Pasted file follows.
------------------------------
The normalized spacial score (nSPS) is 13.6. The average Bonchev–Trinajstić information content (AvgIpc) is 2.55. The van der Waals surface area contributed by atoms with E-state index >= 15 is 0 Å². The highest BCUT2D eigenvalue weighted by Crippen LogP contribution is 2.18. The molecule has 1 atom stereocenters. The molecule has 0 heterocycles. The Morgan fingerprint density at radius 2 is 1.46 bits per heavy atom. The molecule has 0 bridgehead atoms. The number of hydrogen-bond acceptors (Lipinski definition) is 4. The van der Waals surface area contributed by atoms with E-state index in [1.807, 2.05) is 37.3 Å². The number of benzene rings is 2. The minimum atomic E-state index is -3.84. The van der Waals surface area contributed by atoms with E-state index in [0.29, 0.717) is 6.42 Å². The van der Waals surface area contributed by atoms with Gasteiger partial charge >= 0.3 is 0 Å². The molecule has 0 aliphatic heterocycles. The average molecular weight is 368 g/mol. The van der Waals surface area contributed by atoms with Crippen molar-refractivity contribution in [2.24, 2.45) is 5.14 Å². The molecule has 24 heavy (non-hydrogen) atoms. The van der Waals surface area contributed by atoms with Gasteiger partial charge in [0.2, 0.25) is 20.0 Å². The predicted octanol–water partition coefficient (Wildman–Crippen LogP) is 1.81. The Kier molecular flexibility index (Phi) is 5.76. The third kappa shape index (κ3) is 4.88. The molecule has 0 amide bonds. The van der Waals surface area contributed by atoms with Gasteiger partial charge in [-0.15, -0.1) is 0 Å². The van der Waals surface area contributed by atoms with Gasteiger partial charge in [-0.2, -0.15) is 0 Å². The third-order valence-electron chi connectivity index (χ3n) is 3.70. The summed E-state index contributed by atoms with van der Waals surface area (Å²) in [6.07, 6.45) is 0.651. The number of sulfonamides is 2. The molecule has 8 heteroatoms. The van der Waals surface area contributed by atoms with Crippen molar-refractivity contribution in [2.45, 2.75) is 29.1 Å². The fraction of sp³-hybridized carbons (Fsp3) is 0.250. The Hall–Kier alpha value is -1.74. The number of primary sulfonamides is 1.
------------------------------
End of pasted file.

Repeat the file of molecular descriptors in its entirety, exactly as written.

The normalized spacial score (nSPS) is 13.6. The average Bonchev–Trinajstić information content (AvgIpc) is 2.55. The van der Waals surface area contributed by atoms with E-state index >= 15 is 0 Å². The highest BCUT2D eigenvalue weighted by Crippen LogP contribution is 2.18. The molecule has 1 atom stereocenters. The molecule has 0 heterocycles. The Morgan fingerprint density at radius 2 is 1.46 bits per heavy atom. The molecule has 0 bridgehead atoms. The number of hydrogen-bond acceptors (Lipinski definition) is 4. The van der Waals surface area contributed by atoms with E-state index in [1.807, 2.05) is 37.3 Å². The number of benzene rings is 2. The minimum atomic E-state index is -3.84. The van der Waals surface area contributed by atoms with E-state index in [0.29, 0.717) is 6.42 Å². The van der Waals surface area contributed by atoms with Gasteiger partial charge >= 0.3 is 0 Å². The molecule has 0 aliphatic heterocycles. The average molecular weight is 368 g/mol. The van der Waals surface area contributed by atoms with Crippen molar-refractivity contribution in [2.24, 2.45) is 5.14 Å². The molecule has 24 heavy (non-hydrogen) atoms. The van der Waals surface area contributed by atoms with Gasteiger partial charge in [0.2, 0.25) is 20.0 Å². The predicted octanol–water partition coefficient (Wildman–Crippen LogP) is 1.81. The Kier molecular flexibility index (Phi) is 5.76. The third kappa shape index (κ3) is 4.88. The molecule has 0 amide bonds. The van der Waals surface area contributed by atoms with Gasteiger partial charge in [-0.15, -0.1) is 0 Å². The van der Waals surface area contributed by atoms with Gasteiger partial charge in [-0.2, -0.15) is 0 Å². The third-order valence-electron chi connectivity index (χ3n) is 3.70. The summed E-state index contributed by atoms with van der Waals surface area (Å²) in [6.07, 6.45) is 0.651. The number of sulfonamides is 2. The molecule has 8 heteroatoms. The van der Waals surface area contributed by atoms with Crippen molar-refractivity contribution in [2.45, 2.75) is 29.1 Å². The fraction of sp³-hybridized carbons (Fsp3) is 0.250. The Hall–Kier alpha value is -1.74. The number of primary sulfonamides is 1.